Charlatan: America’s Most Dangerous Huckster, the Man Who Pursued Him, and the Age of Flimflam by Pope Brock

Quacks have always been around, but Charlatan proves they have been especially prolific in the United States. Pride, vanity, and the endless pursuit of youth are human qualities that have helped quackery flourish. Charlatan is the story of the greatest con man of early twentieth-century America, John R. Brinkley, who exploited male vanity to build a multi-million dollar business empire. Pope Brock is the author of Indiana Gothic; he has also written a variety of articles for Esquire and other periodicals in the United States and Great Britain.

Charlatan is about a doctor, but it is also the story of an unregulated era in America—an environment that allowed John R. Brinkley to build his empire on the implantation of goat testicles to “restore” male virility. Brinkley started his life on a farm in the Jackson County, North Carolina community of Beta. After an early career selling patent medicines and other medical scams, he purchased a medical license in Kansas that allowed him to practice in eight states. In the fall of 1917, Brinkley performed his famous operation for the first time. Demand for the operation and financial success allowed him to open a clinic in Milford, Kansas. Radio Station KFKB began marketing Brinkley’s operation and patent medicines to the nation in 1924. Preferring an unregulated broadcasting environment, Brinkley moved his radio station to Mexico in 1931, where it was renamed XER. By 1932 it boasted a million-watt signal and was the most powerful radio station in the world. During the mid-1930s, Brinkley’s annual income was twelve million dollars.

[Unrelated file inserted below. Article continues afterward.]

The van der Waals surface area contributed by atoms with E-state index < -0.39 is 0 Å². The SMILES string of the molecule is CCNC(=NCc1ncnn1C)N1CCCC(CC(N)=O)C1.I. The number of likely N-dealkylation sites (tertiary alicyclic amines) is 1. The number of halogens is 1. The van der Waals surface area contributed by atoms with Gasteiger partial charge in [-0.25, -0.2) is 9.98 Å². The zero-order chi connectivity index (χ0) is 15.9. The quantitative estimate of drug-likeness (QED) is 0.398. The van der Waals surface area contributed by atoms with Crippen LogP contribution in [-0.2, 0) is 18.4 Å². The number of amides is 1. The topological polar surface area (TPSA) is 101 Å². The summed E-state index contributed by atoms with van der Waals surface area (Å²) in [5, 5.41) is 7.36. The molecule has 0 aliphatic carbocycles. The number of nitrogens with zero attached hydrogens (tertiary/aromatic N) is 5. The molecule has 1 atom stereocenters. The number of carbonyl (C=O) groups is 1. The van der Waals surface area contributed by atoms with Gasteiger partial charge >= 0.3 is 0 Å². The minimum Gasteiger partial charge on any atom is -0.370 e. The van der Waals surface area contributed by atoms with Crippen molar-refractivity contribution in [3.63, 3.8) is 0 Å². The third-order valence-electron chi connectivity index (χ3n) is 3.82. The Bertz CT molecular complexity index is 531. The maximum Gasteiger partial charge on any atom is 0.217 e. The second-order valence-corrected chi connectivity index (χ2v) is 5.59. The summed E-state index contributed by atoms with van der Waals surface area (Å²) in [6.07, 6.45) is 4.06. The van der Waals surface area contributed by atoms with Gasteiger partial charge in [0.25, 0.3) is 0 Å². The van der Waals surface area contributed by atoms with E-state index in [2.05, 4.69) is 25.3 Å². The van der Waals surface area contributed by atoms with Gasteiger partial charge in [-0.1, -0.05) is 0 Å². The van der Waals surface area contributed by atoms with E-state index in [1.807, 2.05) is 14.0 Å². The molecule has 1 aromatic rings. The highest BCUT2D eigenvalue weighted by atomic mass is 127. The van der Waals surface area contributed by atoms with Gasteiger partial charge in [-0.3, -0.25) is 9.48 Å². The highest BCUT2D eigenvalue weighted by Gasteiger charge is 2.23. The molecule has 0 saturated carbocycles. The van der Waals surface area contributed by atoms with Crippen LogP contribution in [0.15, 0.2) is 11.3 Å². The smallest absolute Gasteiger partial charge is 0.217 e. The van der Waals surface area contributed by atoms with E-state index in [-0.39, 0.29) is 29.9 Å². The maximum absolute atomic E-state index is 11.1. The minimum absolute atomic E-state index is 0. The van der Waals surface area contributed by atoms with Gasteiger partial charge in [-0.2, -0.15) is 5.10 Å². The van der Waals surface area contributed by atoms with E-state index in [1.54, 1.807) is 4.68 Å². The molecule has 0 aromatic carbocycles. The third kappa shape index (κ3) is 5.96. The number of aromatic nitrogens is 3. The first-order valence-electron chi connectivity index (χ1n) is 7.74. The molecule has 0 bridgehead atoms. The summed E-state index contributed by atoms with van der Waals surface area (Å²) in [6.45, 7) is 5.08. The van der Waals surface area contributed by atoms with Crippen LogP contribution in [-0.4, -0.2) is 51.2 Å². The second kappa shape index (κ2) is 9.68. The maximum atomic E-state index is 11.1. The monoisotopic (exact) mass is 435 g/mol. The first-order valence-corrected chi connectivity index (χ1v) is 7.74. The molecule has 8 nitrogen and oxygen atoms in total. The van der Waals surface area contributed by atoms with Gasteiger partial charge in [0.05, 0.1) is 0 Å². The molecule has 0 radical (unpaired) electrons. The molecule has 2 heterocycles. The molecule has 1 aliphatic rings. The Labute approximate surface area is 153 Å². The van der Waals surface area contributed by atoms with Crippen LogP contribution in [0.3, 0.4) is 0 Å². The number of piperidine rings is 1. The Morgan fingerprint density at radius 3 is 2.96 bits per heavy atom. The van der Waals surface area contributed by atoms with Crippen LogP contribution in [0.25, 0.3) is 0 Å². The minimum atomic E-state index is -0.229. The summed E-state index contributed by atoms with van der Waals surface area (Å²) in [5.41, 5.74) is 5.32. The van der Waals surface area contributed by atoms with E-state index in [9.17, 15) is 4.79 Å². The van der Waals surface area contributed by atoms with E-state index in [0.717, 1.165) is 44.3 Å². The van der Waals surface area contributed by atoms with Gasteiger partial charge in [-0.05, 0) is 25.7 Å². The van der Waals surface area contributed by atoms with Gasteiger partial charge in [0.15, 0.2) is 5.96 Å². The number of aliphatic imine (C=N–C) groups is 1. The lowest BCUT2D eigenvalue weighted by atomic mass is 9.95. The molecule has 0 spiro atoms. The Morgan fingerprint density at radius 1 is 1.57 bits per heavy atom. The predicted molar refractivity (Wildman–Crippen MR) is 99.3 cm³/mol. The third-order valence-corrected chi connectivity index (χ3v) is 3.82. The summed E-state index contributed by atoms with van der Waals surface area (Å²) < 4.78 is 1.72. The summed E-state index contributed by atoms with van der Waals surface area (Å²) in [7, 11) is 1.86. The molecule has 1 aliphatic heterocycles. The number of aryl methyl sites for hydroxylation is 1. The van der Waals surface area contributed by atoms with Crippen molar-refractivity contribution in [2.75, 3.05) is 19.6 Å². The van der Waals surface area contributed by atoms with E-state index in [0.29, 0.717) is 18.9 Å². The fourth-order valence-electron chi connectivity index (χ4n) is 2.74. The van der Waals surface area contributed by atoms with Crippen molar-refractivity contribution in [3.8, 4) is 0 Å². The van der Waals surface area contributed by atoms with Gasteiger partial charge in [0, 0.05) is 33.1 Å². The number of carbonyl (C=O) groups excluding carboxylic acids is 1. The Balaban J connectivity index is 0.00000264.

Every force has an opposing force: for Brinkley it was Morris Fishbein, editor of the Journal of the American Medical Association (JAMA). Fishbein and Brinkley shared many qualities: sharp intelligence, a flair for self-promotion, and relentless energy. In 1930, Fishbein’s influence led Kansas medical authorities to revoke Brinkley’s medical license. Brinkley’s response was to run for Governor of Kansas, nearly winning the race. Throughout the 1930s, Fishbein used his position to pursue Brinkley and to expose other quacks. In 1939, Fishbein and the American Medical Association were able to win a medical malpractice suit against Brinkley in Texas. Former patients started lining up to sue Brinkley, and in 1941 he was charged with federal mail fraud and forced to declare bankruptcy. Brinkley’s health declined and he died on May 26, 1942 in San Antonio, Texas.

Charlatan is a fascinating read, and this reviewer is surprised no one has made a movie of Brinkley’s life. John R. Brinkley was the ultimate quack, and his is a unique American story. Charlatan includes an excellent index and comprehensive footnotes. The bibliography includes two doctoral dissertations on Brinkley.Highly recommended (This review was previously published in North Carolina Libraries).

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Once Were Cops by Ken Bruen

All right, noir fans, the dark hearted master of the Emerald Isle has returned to regal us with the tale of Matthew Patrick O’Shea, and oh, my dear Wild Things, it was worth the wait . . .